Forrest Gump sees Tom Hanks’ title character come across a number of historical figure throughout his fictional life story. Early on in the Robert Zemeckis movie, an undiscovered Elvis Presley played by Peter Dobson stays at the Gump house and learns his Hound Dog dance from Forrest. But it turns out an uncredited Hollywood legend provided the voice of The King for the movie scene.
It’s long been rumoured that Kurt Russell voiced Elvis in the movie, which he confirmed to GQ a couple of years ago. The now 70-year-old said: “I did that as a thing for Bob [Zemeckis].”
It turns out that the director wanted a different Elvis voice from the one Dobson recorded in the movie, so called Kurt up.
The actor continued: “He didn’t like what it was and said, ‘I need something real bad.’
“I didn’t know if, to be honest with you, Bob was doing it on the sly. In other words, the actor didn’t know.”
Nevertheless, Kurt recorded the vocal part for Elvis in the movie, admitting: “It was fun to do.”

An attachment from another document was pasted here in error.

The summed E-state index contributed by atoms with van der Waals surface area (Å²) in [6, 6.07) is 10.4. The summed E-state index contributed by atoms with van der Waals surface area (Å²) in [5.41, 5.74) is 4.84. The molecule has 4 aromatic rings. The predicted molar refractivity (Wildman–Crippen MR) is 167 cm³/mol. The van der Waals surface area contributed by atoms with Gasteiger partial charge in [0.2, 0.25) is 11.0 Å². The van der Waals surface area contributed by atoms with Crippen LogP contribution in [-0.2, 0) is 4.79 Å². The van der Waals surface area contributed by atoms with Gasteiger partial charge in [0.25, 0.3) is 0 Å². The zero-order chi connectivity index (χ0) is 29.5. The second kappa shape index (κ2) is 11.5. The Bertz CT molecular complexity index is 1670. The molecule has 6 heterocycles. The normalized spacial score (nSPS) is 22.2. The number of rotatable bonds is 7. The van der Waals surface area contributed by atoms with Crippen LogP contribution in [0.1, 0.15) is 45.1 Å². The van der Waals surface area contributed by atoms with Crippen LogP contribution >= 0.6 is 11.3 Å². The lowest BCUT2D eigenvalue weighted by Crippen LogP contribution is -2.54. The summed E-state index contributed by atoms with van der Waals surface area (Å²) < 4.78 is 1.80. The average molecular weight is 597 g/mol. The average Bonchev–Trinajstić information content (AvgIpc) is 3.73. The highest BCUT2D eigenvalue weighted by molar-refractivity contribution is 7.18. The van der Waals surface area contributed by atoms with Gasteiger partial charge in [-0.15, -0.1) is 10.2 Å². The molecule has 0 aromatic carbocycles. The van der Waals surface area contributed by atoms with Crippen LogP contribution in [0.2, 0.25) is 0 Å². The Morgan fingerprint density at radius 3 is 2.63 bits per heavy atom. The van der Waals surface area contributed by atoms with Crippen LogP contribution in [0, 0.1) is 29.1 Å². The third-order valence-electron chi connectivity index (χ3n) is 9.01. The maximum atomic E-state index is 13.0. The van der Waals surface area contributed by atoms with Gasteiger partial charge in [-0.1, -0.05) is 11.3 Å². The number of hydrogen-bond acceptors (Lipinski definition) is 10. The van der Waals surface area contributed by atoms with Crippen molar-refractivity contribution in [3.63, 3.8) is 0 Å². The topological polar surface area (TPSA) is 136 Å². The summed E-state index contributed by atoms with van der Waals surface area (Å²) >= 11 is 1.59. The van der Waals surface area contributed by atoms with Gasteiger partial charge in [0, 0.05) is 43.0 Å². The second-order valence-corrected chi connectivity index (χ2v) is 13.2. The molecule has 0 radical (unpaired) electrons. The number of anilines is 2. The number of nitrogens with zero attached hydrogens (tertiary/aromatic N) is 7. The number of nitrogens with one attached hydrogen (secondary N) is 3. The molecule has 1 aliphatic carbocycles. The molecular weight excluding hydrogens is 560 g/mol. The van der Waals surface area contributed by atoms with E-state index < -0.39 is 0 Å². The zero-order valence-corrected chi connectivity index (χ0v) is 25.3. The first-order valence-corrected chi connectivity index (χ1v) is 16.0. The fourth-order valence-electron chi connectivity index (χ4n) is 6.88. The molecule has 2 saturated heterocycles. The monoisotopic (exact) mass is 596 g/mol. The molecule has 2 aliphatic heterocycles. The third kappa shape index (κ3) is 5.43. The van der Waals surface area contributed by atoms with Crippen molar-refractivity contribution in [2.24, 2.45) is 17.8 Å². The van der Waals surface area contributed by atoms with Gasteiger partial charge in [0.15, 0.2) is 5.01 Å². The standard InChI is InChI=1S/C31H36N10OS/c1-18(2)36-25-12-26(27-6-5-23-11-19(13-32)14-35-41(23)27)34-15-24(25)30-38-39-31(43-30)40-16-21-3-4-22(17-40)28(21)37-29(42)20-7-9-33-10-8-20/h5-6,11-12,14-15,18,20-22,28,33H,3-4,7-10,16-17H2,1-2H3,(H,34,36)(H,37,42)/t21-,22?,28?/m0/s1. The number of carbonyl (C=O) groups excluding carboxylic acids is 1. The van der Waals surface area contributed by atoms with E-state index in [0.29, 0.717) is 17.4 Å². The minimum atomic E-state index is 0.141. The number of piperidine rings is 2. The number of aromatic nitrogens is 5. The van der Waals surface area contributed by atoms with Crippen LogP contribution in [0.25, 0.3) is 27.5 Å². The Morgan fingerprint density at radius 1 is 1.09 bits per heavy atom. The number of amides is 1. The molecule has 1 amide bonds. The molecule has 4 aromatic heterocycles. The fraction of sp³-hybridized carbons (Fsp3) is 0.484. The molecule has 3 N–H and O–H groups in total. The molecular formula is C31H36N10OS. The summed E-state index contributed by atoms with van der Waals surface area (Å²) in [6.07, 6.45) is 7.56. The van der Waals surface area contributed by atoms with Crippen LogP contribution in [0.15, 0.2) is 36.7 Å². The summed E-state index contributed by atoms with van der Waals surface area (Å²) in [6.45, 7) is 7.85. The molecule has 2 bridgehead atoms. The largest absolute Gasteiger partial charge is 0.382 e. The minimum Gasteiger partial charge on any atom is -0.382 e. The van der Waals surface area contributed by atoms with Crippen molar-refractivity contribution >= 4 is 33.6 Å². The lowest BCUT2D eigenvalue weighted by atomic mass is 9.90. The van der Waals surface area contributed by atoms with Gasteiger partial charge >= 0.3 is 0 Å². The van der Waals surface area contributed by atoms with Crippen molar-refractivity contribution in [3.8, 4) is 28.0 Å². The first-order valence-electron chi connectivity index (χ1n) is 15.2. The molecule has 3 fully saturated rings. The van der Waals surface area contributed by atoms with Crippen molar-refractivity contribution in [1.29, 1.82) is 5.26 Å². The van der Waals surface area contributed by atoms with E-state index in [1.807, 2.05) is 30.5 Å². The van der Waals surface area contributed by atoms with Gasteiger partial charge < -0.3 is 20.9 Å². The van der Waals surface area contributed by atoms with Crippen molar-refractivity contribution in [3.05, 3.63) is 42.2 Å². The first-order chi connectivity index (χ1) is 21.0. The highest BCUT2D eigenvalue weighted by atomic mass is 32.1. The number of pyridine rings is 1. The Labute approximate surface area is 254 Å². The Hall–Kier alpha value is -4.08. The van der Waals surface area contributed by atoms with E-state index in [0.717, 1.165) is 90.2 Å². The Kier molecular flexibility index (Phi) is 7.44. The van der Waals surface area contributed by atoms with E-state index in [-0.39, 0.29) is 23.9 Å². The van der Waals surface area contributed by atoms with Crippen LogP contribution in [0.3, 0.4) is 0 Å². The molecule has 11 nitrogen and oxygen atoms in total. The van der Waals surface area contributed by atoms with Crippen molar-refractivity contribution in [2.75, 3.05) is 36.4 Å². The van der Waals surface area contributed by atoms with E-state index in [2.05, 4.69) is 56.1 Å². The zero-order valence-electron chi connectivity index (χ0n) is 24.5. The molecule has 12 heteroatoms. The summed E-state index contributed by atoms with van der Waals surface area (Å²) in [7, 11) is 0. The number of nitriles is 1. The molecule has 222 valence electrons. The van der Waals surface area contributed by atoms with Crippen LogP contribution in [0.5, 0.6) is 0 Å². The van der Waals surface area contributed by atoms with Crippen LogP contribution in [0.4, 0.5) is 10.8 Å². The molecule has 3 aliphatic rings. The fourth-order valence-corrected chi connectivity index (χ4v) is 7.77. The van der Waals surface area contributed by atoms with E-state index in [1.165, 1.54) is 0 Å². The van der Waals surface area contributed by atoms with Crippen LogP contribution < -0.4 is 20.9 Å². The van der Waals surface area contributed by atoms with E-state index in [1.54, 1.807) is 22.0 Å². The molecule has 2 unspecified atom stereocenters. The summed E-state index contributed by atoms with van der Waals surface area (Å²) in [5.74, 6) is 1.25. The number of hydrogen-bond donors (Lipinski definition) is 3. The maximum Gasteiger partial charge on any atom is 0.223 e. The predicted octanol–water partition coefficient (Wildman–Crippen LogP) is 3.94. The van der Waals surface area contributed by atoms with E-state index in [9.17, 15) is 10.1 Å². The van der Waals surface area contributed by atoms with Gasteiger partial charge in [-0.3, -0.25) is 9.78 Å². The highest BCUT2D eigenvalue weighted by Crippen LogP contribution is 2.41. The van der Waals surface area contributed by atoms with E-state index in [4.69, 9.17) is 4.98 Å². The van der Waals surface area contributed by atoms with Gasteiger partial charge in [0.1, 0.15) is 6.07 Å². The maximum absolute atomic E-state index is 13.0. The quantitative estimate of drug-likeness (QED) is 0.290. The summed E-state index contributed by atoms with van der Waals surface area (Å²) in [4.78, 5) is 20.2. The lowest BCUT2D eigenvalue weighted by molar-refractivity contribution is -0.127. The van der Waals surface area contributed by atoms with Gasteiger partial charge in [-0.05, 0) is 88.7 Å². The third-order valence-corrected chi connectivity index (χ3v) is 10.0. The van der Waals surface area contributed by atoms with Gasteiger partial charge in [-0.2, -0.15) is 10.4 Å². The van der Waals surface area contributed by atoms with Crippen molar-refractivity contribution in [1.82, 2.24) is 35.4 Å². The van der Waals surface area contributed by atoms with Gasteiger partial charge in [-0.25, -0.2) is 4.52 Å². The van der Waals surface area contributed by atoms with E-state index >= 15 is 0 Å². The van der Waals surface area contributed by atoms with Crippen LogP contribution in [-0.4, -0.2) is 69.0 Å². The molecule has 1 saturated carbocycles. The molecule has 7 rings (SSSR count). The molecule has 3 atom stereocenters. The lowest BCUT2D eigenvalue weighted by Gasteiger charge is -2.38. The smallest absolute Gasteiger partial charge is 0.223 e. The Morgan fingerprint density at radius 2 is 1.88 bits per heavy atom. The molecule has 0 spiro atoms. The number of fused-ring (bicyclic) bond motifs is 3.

As for why Zemeckis asked him to do it, it must be down to the fact that he played The King in 1979 TV movie Elvis.
Interestingly, Kurt’s first acting role was opposite Elvis himself in 1963 movie It Happened At The World’s Fair.
Just 11-years-old at the time, the future star had to kick The King in the shins so his character Mike Edwards had an excuse to go and see the nurse he fancied.
Kurt’s father was film actor Bing Russell, who had been in The Magnificent Seven and Elvis wanted to meet him to ask a question.
Kurt remembered: “He loved the way my dad wore his hat.”
“He said, ‘Mr Russell, would you mind if I wore my hat that way?’ He was really serious about it.”
Two years after The King died, Bing would end up playing his father Vernon Presley opposite Kurt’s take on Elvis in that TV movie.
Kurt even got to see Elvis live in Las Vegas twice before he died at 42-years-old in August 1977.
He remembered how The King was in great shape the first time around, however he was so overweight the second time he saw him that the audience gasped when he came on stage.
Nevertheless, Kurt said: “I’m telling you, God’s honest truth, thirty seconds later, he was Elvis. What I realised about that was, which I drew on later on, he was living it. He was just doing what he was doing, and had gone to the ‘oh, f** it’ state, and he was fantastic.
“He knew it didn’t matter if he weighed a thousand pounds. The performance, it made it sort of even better. He was moving into a different zone, and becoming like Pavarotti, or something.”